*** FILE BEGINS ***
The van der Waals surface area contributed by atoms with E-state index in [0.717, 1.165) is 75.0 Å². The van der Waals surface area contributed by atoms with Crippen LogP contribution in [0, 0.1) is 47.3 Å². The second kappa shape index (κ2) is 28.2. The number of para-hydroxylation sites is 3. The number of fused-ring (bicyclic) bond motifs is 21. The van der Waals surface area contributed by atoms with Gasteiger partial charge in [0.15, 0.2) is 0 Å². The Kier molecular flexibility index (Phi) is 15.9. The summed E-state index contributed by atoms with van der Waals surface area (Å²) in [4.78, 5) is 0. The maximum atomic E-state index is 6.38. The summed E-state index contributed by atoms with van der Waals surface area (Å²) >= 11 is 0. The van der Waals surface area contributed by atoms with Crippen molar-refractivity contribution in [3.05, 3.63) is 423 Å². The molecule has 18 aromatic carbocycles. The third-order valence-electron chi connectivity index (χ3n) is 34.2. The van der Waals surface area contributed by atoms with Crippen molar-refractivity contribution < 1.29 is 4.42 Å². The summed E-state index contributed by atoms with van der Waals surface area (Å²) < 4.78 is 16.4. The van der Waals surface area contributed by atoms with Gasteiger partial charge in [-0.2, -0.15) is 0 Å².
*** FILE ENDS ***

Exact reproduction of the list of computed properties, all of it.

The van der Waals surface area contributed by atoms with E-state index in [0.717, 1.165) is 75.0 Å². The van der Waals surface area contributed by atoms with Crippen LogP contribution in [0, 0.1) is 47.3 Å². The second kappa shape index (κ2) is 28.2. The number of para-hydroxylation sites is 3. The number of fused-ring (bicyclic) bond motifs is 21. The van der Waals surface area contributed by atoms with Gasteiger partial charge in [0.15, 0.2) is 0 Å². The Kier molecular flexibility index (Phi) is 15.9. The summed E-state index contributed by atoms with van der Waals surface area (Å²) in [4.78, 5) is 0. The maximum atomic E-state index is 6.38. The summed E-state index contributed by atoms with van der Waals surface area (Å²) >= 11 is 0. The van der Waals surface area contributed by atoms with Crippen molar-refractivity contribution in [3.05, 3.63) is 423 Å². The molecule has 18 aromatic carbocycles. The third-order valence-electron chi connectivity index (χ3n) is 34.2. The van der Waals surface area contributed by atoms with Crippen molar-refractivity contribution < 1.29 is 4.42 Å². The summed E-state index contributed by atoms with van der Waals surface area (Å²) < 4.78 is 16.4. The van der Waals surface area contributed by atoms with Gasteiger partial charge in [-0.2, -0.15) is 0 Å².